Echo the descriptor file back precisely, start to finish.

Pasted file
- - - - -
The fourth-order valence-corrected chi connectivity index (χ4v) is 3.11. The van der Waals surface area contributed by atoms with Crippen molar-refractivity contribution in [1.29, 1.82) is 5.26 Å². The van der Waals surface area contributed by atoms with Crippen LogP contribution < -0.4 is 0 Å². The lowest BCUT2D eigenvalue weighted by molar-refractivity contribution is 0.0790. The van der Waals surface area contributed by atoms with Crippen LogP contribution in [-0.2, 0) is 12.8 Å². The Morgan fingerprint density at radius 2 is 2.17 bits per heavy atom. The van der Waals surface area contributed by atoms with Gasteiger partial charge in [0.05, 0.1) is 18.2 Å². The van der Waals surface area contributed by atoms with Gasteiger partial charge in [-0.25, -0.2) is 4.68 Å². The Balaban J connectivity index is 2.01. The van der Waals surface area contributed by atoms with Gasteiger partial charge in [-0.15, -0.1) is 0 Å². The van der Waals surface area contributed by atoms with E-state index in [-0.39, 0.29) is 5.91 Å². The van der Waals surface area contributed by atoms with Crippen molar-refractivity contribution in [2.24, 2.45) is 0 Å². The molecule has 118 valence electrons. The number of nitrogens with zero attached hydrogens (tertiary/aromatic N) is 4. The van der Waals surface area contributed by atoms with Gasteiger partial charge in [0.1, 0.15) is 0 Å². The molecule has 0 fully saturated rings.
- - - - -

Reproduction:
The fourth-order valence-corrected chi connectivity index (χ4v) is 3.11. The van der Waals surface area contributed by atoms with Crippen molar-refractivity contribution in [1.29, 1.82) is 5.26 Å². The van der Waals surface area contributed by atoms with Crippen LogP contribution < -0.4 is 0 Å². The lowest BCUT2D eigenvalue weighted by molar-refractivity contribution is 0.0790. The van der Waals surface area contributed by atoms with Crippen LogP contribution in [-0.2, 0) is 12.8 Å². The Morgan fingerprint density at radius 2 is 2.17 bits per heavy atom. The van der Waals surface area contributed by atoms with Gasteiger partial charge in [0.05, 0.1) is 18.2 Å². The van der Waals surface area contributed by atoms with Gasteiger partial charge in [-0.25, -0.2) is 4.68 Å². The Balaban J connectivity index is 2.01. The van der Waals surface area contributed by atoms with Gasteiger partial charge in [-0.15, -0.1) is 0 Å². The van der Waals surface area contributed by atoms with E-state index in [-0.39, 0.29) is 5.91 Å². The van der Waals surface area contributed by atoms with Crippen molar-refractivity contribution in [2.24, 2.45) is 0 Å². The molecule has 118 valence electrons. The number of nitrogens with zero attached hydrogens (tertiary/aromatic N) is 4. The van der Waals surface area contributed by atoms with Gasteiger partial charge in [0.1, 0.15) is 0 Å². The molecule has 0 fully saturated rings.